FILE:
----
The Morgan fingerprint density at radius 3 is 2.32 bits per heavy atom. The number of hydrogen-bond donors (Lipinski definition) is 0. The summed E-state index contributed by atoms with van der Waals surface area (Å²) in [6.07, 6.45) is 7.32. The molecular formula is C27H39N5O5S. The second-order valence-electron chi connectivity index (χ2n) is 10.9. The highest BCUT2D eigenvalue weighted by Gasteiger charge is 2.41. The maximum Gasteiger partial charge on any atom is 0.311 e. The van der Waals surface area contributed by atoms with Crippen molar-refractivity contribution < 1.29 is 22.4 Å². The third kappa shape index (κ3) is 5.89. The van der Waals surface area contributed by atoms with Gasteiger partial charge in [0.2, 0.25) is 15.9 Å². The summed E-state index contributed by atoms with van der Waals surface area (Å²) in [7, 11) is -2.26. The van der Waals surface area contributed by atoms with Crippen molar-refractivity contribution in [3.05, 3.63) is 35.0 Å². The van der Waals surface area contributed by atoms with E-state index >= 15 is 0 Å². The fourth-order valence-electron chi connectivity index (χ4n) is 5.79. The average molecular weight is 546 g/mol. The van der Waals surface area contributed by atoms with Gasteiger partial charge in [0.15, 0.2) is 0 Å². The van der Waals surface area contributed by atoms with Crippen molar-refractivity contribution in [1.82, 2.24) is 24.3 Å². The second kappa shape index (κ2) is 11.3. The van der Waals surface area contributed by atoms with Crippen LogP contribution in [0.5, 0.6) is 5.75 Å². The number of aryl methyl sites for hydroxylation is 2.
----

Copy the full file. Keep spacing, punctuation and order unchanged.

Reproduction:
The Morgan fingerprint density at radius 3 is 2.32 bits per heavy atom. The number of hydrogen-bond donors (Lipinski definition) is 0. The summed E-state index contributed by atoms with van der Waals surface area (Å²) in [6.07, 6.45) is 7.32. The molecular formula is C27H39N5O5S. The second-order valence-electron chi connectivity index (χ2n) is 10.9. The highest BCUT2D eigenvalue weighted by Gasteiger charge is 2.41. The maximum Gasteiger partial charge on any atom is 0.311 e. The van der Waals surface area contributed by atoms with Crippen molar-refractivity contribution < 1.29 is 22.4 Å². The third kappa shape index (κ3) is 5.89. The van der Waals surface area contributed by atoms with Gasteiger partial charge in [0.2, 0.25) is 15.9 Å². The summed E-state index contributed by atoms with van der Waals surface area (Å²) in [7, 11) is -2.26. The van der Waals surface area contributed by atoms with Crippen molar-refractivity contribution in [3.05, 3.63) is 35.0 Å². The van der Waals surface area contributed by atoms with E-state index >= 15 is 0 Å². The fourth-order valence-electron chi connectivity index (χ4n) is 5.79. The average molecular weight is 546 g/mol. The van der Waals surface area contributed by atoms with Gasteiger partial charge in [0.15, 0.2) is 0 Å². The van der Waals surface area contributed by atoms with Crippen molar-refractivity contribution in [1.82, 2.24) is 24.3 Å². The second kappa shape index (κ2) is 11.3. The van der Waals surface area contributed by atoms with Crippen LogP contribution in [0.5, 0.6) is 5.75 Å². The number of aryl methyl sites for hydroxylation is 2.